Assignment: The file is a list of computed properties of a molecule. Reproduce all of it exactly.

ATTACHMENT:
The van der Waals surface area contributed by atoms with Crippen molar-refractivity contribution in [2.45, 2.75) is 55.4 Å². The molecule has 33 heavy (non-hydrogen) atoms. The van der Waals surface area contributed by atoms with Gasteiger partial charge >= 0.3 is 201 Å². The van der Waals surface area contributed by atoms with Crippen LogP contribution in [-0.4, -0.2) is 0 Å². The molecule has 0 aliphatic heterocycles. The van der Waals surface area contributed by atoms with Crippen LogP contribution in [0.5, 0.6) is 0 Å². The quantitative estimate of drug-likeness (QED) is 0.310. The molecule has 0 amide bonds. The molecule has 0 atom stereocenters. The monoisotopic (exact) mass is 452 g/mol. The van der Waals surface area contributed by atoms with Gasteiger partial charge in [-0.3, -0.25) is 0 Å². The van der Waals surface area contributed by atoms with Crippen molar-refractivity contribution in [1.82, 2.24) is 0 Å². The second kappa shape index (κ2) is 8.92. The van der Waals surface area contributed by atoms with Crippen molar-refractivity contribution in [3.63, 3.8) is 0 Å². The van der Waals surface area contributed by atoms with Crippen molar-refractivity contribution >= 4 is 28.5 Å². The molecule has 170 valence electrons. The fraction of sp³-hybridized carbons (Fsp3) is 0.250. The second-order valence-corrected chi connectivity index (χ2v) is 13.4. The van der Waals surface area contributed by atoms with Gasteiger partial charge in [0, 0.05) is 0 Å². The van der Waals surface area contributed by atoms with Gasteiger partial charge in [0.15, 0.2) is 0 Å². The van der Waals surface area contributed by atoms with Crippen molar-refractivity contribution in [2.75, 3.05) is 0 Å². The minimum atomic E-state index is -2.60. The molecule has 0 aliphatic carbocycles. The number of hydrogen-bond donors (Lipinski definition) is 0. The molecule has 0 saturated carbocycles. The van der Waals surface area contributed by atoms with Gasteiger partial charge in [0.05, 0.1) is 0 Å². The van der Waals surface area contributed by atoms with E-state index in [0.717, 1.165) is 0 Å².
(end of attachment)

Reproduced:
The van der Waals surface area contributed by atoms with Crippen molar-refractivity contribution in [2.45, 2.75) is 55.4 Å². The molecule has 33 heavy (non-hydrogen) atoms. The van der Waals surface area contributed by atoms with Gasteiger partial charge >= 0.3 is 201 Å². The van der Waals surface area contributed by atoms with Crippen LogP contribution in [-0.4, -0.2) is 0 Å². The molecule has 0 aliphatic heterocycles. The van der Waals surface area contributed by atoms with Crippen LogP contribution in [0.5, 0.6) is 0 Å². The quantitative estimate of drug-likeness (QED) is 0.310. The molecule has 0 amide bonds. The molecule has 0 atom stereocenters. The monoisotopic (exact) mass is 452 g/mol. The van der Waals surface area contributed by atoms with Gasteiger partial charge in [-0.3, -0.25) is 0 Å². The van der Waals surface area contributed by atoms with Crippen molar-refractivity contribution in [1.82, 2.24) is 0 Å². The second kappa shape index (κ2) is 8.92. The van der Waals surface area contributed by atoms with Crippen molar-refractivity contribution in [3.63, 3.8) is 0 Å². The van der Waals surface area contributed by atoms with Crippen molar-refractivity contribution >= 4 is 28.5 Å². The molecule has 170 valence electrons. The fraction of sp³-hybridized carbons (Fsp3) is 0.250. The second-order valence-corrected chi connectivity index (χ2v) is 13.4. The van der Waals surface area contributed by atoms with Gasteiger partial charge in [0, 0.05) is 0 Å². The van der Waals surface area contributed by atoms with Gasteiger partial charge in [0.15, 0.2) is 0 Å². The van der Waals surface area contributed by atoms with Crippen molar-refractivity contribution in [2.75, 3.05) is 0 Å². The minimum atomic E-state index is -2.60. The molecule has 0 aliphatic carbocycles. The number of hydrogen-bond donors (Lipinski definition) is 0. The molecule has 0 saturated carbocycles. The van der Waals surface area contributed by atoms with Gasteiger partial charge in [0.05, 0.1) is 0 Å². The van der Waals surface area contributed by atoms with E-state index in [0.717, 1.165) is 0 Å².